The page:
The Tiny Town That’s Home to America’s Oldest July 4th Celebration

On the surface, Bristol, Rhode Island is a typical coastal New England town. Situated at the end of a peninsula near the Rhode Island-Massachusetts border, Bristol covers only about 10 square miles, and its population is fewer than 25,000. Many of its main landmarks are historic, including a 19th-century lighthouse and the Blithewold Mansion, a gigantic home with beautiful botanical gardens that was built in 1895. It’s also home to Roger Williams University, named for the founder of the state. But Bristol’s biggest claim to fame isn’t a physical landmark.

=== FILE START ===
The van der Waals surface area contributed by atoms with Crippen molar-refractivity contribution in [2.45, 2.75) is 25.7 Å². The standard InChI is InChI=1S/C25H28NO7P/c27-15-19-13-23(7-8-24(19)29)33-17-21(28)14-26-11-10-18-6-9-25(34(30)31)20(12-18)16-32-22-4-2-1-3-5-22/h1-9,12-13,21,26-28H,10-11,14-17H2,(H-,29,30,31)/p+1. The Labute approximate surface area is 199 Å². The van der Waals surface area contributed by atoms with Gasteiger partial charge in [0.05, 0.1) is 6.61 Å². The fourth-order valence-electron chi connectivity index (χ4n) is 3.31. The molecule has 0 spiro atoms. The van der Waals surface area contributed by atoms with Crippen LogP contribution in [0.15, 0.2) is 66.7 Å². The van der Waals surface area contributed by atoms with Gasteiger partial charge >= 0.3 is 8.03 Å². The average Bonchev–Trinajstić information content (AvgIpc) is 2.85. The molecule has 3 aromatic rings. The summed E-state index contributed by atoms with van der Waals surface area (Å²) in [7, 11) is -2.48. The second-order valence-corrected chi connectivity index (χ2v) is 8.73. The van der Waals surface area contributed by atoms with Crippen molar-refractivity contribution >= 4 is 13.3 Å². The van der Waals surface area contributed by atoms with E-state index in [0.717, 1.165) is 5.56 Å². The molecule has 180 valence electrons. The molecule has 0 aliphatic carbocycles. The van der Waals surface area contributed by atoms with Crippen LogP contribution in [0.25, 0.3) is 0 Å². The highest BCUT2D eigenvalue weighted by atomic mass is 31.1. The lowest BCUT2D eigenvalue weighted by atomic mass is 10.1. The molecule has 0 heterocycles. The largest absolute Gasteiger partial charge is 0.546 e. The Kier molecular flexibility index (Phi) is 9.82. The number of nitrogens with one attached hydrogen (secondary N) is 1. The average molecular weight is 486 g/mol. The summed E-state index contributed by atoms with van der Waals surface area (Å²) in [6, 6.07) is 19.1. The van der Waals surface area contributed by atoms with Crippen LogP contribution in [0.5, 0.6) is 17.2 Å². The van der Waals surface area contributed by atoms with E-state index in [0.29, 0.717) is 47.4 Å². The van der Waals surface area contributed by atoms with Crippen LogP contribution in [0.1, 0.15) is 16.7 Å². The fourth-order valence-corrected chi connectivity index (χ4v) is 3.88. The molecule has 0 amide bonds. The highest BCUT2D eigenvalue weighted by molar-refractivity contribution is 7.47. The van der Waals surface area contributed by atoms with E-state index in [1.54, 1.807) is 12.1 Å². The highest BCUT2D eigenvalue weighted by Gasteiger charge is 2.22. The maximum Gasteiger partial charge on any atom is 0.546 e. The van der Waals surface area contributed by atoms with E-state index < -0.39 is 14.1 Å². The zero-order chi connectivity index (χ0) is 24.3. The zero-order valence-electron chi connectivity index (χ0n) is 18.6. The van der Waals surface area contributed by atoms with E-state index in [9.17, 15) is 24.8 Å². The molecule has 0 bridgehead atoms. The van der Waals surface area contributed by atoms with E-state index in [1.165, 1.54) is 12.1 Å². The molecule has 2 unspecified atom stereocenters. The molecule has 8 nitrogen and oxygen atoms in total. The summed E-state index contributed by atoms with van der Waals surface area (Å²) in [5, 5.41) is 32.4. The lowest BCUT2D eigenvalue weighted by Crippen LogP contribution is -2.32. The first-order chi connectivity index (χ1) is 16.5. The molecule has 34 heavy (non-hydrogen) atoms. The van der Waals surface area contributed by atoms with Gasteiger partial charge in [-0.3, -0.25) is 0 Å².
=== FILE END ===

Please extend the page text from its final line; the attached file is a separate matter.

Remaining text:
Bristol’s annual Fourth of July celebration, which takes over the town for the three weeks leading up to Independence Day, is the oldest shindig of its kind in America. (It even predates the Fourth of July being named a national holiday, which didn’t happen until 1870.)

The very first event took place in 1785, and was a decidedly subdued affair. According to town historian Richard V. Simpson, fewer than two dozen people attended a service with prayers, speeches, and singing at the town’s Congregational Church. Today, things have definitely changed. The celebration begins on Flag Day with a ceremony that includes the introduction of Miss and Little Miss Fourth of July (yes, that’s a thing; the winners are chosen in May) and a recitation of the Pledge of Allegiance. Over the next few weeks, there are dozens of quirky small-town events—think orange crate derbies, vintage baseball games, drum and bugle corps performances, and even a carnival—as well as a big fireworks display on July 3.